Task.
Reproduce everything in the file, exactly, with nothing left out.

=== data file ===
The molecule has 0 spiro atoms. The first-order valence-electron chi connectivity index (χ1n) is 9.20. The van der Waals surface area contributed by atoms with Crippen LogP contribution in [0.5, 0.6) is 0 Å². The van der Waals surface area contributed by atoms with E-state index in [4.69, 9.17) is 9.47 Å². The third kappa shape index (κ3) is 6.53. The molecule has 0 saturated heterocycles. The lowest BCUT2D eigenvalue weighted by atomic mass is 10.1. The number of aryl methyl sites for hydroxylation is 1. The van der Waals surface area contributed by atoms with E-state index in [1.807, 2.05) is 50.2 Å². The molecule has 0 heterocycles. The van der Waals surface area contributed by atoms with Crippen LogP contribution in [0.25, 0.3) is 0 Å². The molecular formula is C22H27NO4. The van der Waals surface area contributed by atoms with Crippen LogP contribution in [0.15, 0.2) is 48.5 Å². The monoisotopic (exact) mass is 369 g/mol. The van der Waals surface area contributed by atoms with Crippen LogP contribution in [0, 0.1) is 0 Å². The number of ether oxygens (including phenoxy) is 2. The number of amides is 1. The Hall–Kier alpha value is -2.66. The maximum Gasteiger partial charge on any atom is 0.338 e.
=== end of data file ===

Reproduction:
The molecule has 0 spiro atoms. The first-order valence-electron chi connectivity index (χ1n) is 9.20. The van der Waals surface area contributed by atoms with Crippen LogP contribution in [0.5, 0.6) is 0 Å². The van der Waals surface area contributed by atoms with E-state index in [4.69, 9.17) is 9.47 Å². The third kappa shape index (κ3) is 6.53. The molecule has 0 saturated heterocycles. The lowest BCUT2D eigenvalue weighted by atomic mass is 10.1. The number of aryl methyl sites for hydroxylation is 1. The van der Waals surface area contributed by atoms with E-state index in [1.807, 2.05) is 50.2 Å². The molecule has 0 heterocycles. The van der Waals surface area contributed by atoms with Crippen LogP contribution in [0.25, 0.3) is 0 Å². The molecular formula is C22H27NO4. The van der Waals surface area contributed by atoms with Crippen LogP contribution in [0.15, 0.2) is 48.5 Å². The monoisotopic (exact) mass is 369 g/mol. The van der Waals surface area contributed by atoms with Crippen LogP contribution in [0, 0.1) is 0 Å². The number of ether oxygens (including phenoxy) is 2. The number of amides is 1. The Hall–Kier alpha value is -2.66. The maximum Gasteiger partial charge on any atom is 0.338 e.